There is truly no average. Some take longer than average to "take in" the home. I've been in some situations showing buyers before and truly thought "what more can you look at before you know if you like it or not" to the point that it became awkward. Some process information much quicker and can immediately walk into a home and know that they like it or not.
Unfortunately, there's no way to tell if a potential buyer liked the home or not based on the length of time they were there. Some may be quick because they "do" like it and others may walk in, immediately know that the house is not for them and move on. Some may be meeting their Realtor at this home for the first time and have a lot of questions (possibly about the home-buying process in general...and not just your home).
Hope this helps. :)
-Amy S. Arey, Realtor, CNE
Halo Group Realty, LLC
Two ways to try and get this answered. If you listing agent is paying to be in Trulia, he can persue this answer through his account rep. Otherwise, go to the bottom of any page and you'll see a HELP button at the bottom of the page on the right side. I'm not sure how much Trulia's customer support checks this forum unless it's a flagged post. Good Luck109... more
It's a wonderful place to live, the Royse City schools are good. But a large area of 75189 zip code is in the Rockwall ISD which is outstanding. Rockwall/Heath High School is a very desired school to attend. Even though we have a Royse City address we are technically 7 miles south of Royse City. It is good quite country living.... more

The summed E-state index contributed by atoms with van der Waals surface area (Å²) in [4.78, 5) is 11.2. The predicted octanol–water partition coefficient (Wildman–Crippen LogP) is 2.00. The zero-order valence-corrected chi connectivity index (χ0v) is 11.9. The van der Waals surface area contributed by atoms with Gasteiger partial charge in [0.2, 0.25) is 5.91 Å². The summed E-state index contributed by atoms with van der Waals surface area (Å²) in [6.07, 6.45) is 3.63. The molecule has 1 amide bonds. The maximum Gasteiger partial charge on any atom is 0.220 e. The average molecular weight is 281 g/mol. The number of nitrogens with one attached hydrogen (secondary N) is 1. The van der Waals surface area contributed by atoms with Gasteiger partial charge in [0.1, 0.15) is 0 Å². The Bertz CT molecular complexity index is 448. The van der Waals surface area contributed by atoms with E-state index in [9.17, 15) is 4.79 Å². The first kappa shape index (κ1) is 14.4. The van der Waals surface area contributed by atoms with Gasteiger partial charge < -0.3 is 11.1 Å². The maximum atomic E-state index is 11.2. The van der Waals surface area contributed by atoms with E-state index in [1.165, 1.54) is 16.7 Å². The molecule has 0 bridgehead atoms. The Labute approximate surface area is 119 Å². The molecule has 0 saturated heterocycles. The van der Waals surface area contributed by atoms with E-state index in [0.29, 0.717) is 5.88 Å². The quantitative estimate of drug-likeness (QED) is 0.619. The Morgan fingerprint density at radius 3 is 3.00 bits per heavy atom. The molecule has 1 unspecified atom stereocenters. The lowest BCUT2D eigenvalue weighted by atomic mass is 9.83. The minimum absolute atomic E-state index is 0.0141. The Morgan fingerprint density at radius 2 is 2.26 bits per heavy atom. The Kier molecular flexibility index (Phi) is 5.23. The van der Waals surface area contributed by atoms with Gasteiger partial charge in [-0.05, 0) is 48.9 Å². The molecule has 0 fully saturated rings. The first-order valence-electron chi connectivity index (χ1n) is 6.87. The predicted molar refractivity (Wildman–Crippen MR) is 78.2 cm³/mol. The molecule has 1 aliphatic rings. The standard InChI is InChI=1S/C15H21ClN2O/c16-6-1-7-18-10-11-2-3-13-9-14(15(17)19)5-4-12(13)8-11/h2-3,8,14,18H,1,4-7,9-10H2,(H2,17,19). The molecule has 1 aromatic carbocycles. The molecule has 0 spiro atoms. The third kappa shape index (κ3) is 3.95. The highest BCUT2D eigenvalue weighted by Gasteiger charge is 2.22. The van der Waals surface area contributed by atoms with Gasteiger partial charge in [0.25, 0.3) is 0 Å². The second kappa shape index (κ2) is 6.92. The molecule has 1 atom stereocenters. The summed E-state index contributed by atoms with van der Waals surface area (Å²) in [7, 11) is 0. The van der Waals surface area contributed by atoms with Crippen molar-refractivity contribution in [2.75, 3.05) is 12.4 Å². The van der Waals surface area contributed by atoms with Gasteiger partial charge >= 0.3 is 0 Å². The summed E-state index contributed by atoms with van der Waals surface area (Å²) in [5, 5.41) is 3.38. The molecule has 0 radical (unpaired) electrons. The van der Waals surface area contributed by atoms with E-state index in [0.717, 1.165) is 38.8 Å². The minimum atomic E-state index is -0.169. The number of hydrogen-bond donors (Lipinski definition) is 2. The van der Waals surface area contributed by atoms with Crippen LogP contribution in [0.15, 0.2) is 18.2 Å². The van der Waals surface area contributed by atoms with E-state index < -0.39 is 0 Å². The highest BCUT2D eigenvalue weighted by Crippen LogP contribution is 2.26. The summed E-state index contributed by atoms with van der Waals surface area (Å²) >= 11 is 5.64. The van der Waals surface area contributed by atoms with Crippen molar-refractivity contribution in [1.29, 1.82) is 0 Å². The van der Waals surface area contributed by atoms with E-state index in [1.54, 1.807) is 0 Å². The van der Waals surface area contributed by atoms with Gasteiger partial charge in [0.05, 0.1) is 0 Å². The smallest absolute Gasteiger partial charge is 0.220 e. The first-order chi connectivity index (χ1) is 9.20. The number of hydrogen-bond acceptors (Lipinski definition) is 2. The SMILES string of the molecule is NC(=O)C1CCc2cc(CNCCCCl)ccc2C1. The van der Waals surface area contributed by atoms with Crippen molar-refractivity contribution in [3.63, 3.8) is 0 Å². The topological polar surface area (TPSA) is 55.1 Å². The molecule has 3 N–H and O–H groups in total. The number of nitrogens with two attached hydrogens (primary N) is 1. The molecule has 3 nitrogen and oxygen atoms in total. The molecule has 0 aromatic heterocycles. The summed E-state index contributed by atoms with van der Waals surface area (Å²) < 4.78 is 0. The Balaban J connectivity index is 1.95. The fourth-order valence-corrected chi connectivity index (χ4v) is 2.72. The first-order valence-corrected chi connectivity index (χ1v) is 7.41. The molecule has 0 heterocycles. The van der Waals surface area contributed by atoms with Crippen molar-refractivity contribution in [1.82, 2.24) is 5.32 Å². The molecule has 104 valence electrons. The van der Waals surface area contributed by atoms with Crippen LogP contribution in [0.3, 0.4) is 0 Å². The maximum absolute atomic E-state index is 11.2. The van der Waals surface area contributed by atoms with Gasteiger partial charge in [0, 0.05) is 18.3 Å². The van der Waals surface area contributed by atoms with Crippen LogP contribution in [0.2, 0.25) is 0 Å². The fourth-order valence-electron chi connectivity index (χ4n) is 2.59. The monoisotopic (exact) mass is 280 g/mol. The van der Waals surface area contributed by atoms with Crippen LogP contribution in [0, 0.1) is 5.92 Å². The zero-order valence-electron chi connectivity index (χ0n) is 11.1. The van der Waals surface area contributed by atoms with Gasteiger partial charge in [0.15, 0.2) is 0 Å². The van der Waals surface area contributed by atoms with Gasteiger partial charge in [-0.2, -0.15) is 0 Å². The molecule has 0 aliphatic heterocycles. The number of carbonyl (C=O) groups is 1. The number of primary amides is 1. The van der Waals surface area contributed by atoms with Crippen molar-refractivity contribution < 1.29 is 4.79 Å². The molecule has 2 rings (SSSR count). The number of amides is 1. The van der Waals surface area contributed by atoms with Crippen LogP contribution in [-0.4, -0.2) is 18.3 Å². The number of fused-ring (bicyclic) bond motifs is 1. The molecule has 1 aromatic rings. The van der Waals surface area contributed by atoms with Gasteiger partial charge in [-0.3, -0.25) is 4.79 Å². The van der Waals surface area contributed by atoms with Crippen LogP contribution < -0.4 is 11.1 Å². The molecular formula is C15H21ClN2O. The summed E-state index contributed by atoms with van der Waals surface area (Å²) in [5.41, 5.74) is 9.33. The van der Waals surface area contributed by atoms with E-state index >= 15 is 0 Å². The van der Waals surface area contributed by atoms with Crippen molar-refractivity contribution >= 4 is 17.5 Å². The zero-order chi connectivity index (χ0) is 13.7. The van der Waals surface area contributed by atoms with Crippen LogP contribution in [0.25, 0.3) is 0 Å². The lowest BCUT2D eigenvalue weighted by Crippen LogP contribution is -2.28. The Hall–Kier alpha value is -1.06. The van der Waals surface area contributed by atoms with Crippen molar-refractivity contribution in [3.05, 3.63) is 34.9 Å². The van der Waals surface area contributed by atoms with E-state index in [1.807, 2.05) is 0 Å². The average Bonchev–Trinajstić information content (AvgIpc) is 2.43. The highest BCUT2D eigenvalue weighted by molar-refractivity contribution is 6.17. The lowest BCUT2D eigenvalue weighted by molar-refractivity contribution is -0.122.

This is a phrase often used by agents to explain which side of the sale they worked. In this case, the agent is stating they worked the buyer side of the transaction versus working the listing (seller) side.... more
A loan modification is generally allowed by a lender because you are having financial hardship that you documented to them. Usually, your credit has already suffered a lot because of those difficulties.
Despite the fact that you have received some assistance from your current lender on a mortgage that is probably around the same level (if not lower) than a new mortgage on the foreclosure you're considering, you should stop and count your lucky stars.
Financial difficulties often come from life circumstances that we're just not prepared to handle, like a layoff or medical bills, but those are supposed to teach is to prepare for future problems.
It sounds like you were over-stretched or at least didn't have a plan that covered difficulties before. It would not be prudent to step into another situation with the same or higher mortgage payments without first considering your financial plans.
Take a moment and think about what you would do if the same events occurred on the new house. Would you have the same set of problems and ask the lender to modify your loan? If so, it's time to get organized and sock away some reserves and build your finances and change your spending habits to provide a way out for your family in case of difficulties. Do this before looking for another house.
All of us want to have a nice place to live with plenty of space, but temptation surrounds us on every turn, not just a bigger better house but flat-screen TVs, new cars and so on. We have to learn to cope with the hand life has dealt us. Lenders believe this also, which is why they demand that you demonstrate you have learned your lesson by not having lates or collections for 2 years after you get away with a short sale.
Take stock of what you have financially and spiritually, and try to be happy. Temptation is the road to destruction.... more